SIT did no investigation, protected people from being prosecuted in 2002 riots, Zakia Jafri tells SC

The wife of slain Congress leader Ehsan Jafri, who was killed at Gulberg society in Ahmedabad on February 28, 2002 during the violence, has challenged the SIT's clean chit to 64 people.

Published: 12th November 2021 09:19 AM  |   Last Updated: 12th November 2021 09:19 AM   |  A+A-

Zakia Jafri, wife of slain Congress MP Ehsaan Jafri. (File | PTI)


NEW DELHI: The Special Investigation Team (SIT) had not conducted any probe on the alleged larger conspiracy in the 2002 Gujarat riots and there was an effort to "protect" and ensure that people from the Bajrang Dal, police, bureaucracy and others are not prosecuted, Zakia Jafri told the Supreme Court on Thursday.

The wife of slain Congress leader Ehsan Jafri, who was killed at Gulberg society in Ahmedabad on February 28, 2002 during the violence, has challenged the SIT's clean chit to 64 people including Narendra Modi, the then Gujarat chief minister during the riots.

Senior advocate Kapil Sibal, appearing for Zakia Jafri, told a bench headed by Justice A M Khanwilkar that the SIT did not do its job and the inaction by the concerned authorities of the state during the violence allowed the mob to "run amok".

"There was no investigation at all. There was only an effort to protect and to ensure that nobody is prosecuted. It was to protect VHP people, Bajrang Dal people, protect policemen, protect the bureaucracy. That is what was done by the SIT," Sibal told the bench, also comprising Justices Dinesh Maheshwari and C T Ravikumar.

During the day-long arguments, which would continue on November 16, the senior advocate said that Zakia Jafri's complaint of 2006 alleging larger conspiracy in the riots was not investigated by the SIT.

He told the bench that whosoever "collaborated" in the larger conspiracy was "accommodated in a very big way".

"Who is involved and in what manner he is involved, that was never investigated," he said, adding that the obligation of an investigating agency is to ensure that victims get justice.

He said the most important part of an investigation is the purity of the process and if that "purity vanishes and it is polluted, you are left with nothing".

He also referred to the alleged inaction by the concerned authorities during the 2002 violence in Gujarat.

The bench observed that inaction during investigation is different than inaction during commission of crime.

When Sibal argued the petitioner had earlier said that investigation was slow, the bench said, "That was corrected by the Supreme Court by appointing an SIT".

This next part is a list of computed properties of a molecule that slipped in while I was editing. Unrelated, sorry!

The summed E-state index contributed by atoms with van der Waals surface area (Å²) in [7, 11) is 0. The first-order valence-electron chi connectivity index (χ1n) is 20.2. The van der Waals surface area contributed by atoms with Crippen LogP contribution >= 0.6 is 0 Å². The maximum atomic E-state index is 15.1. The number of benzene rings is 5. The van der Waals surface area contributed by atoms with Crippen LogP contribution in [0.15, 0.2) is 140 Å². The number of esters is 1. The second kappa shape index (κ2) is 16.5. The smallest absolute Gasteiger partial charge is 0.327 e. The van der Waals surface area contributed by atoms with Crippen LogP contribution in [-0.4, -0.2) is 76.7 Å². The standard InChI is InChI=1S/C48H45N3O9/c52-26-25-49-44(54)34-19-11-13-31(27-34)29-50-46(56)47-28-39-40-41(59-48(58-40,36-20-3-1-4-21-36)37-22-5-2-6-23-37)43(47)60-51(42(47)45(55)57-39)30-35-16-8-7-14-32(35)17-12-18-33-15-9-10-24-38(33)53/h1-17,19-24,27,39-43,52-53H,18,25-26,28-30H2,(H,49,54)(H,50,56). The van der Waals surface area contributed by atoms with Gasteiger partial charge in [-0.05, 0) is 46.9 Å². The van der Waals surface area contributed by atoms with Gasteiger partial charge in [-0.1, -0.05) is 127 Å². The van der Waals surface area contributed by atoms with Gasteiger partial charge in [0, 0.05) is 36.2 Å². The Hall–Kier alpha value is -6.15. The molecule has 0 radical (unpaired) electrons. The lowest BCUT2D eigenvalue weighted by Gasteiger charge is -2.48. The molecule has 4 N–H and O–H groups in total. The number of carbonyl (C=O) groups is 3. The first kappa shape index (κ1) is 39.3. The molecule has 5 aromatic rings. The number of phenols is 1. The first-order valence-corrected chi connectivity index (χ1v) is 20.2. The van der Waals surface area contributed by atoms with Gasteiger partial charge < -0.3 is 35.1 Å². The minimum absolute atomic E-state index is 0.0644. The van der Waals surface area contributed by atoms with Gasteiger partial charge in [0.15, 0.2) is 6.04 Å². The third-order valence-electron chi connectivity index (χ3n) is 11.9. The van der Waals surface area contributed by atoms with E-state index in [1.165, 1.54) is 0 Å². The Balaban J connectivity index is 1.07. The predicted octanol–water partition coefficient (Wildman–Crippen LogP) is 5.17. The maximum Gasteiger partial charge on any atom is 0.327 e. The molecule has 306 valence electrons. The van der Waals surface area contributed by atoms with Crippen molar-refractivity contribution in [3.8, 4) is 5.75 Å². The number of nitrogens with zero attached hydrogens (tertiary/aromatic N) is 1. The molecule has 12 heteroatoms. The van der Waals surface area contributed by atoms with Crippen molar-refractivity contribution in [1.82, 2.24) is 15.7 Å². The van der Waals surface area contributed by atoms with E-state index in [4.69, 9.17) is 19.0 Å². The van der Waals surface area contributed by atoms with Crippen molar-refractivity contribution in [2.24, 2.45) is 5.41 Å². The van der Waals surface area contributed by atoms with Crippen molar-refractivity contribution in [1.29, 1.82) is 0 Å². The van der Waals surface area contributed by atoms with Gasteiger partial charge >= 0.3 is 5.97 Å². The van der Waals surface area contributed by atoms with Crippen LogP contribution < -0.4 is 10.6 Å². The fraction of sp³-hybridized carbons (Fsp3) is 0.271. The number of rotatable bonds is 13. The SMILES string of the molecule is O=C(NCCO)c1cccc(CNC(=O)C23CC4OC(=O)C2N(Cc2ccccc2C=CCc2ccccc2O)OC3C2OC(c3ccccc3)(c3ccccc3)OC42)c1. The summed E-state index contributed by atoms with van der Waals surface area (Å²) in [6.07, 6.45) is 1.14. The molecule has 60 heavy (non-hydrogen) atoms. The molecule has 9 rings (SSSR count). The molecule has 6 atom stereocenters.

The senior advocate argued that question which arises for consideration is why these things happened and why the SIT did not look into all these.

"They (concerned authorities) allowed the mob to run amok," he said, adding it was because of the conspiracy that no action was taken at that time.

"If your investigation is impure like this then how will one ensure justice for the victim," he said.

Sibal told the bench that without a "pure and unbiased investigation", the procedure established by the law would be violated.

Referring to Article 14 of the Constitution, which deals with equality before law, Sibal said the State cannot deny equality and the State includes investigating machinery.

He said investigation means to trace out and the whole purpose of it is fact finding.

Sibal told the bench that an SIT was set up by the apex court in the Gujarat riots case because the National Human Rights Commission (NHRC) had moved the top court saying the local police was not investigating the matter properly.

"I am not making any allegations. I am only saying that the SIT did not do its job," he said, adding that several crucial materials, including a sting operation and call detail records, were not looked into by the SIT.

The senior advocate also recounted that during the 1984 anti-Sikh riots, when he was residing in Maharani Bagh area here, the mob came and attacked only two houses of Sikh people which were pre-identified.

Senior advocate Mukul Rohatgi, appearing for the SIT, had told the apex court on Wednesday that Zakia Jafri's complaint alleging larger conspiracy was thoroughly examined after which the SIT came to the conclusion that there was no material to take it forward.

Ehsan Jafri, the former MP, was among the 68 people killed in the violence, a day after the S-6 Coach of the Sabarmati Express was burnt at Godhra killing 59 people and triggering riots in Gujarat.

Sibal had earlier argued that Zakia Jafri's complaint was that there was "a larger conspiracy where there was bureaucratic inaction, police complicity, hate speeches and unleashing of violence".

On February 8, 2012, the SIT had filed a closure report giving a clean chit to Modi, now the Prime Minister, and 63 others including senior government officials, saying there was "no prosecutable evidence" against them.

Zakia Jafri had filed a petition in the apex court in 2018 challenging the Gujarat High Court's October 5, 2017 order rejecting her plea against the SIT decision.

The plea also maintained that after the SIT gave a clean chit in its closure report before a trial judge, Zakia Jafri filed a protest petition which was dismissed by the magistrate without considering "substantiated merits".

It also said the high court "failed to appreciate" the petitioner's complaint which was independent of the Gulberg Society case registered at a Police Station in Ahmedabad.

The high court in its October 2017 order had said the SIT probe was monitored by the Supreme Court.

However, it partly allowed Zakia Jafri's petition as far as its demand for a further investigation was concerned.

It had said the petitioner can approach an appropriate forum, including the magistrate's court, a division bench of the high court, or the Supreme Court seeking further investigation.


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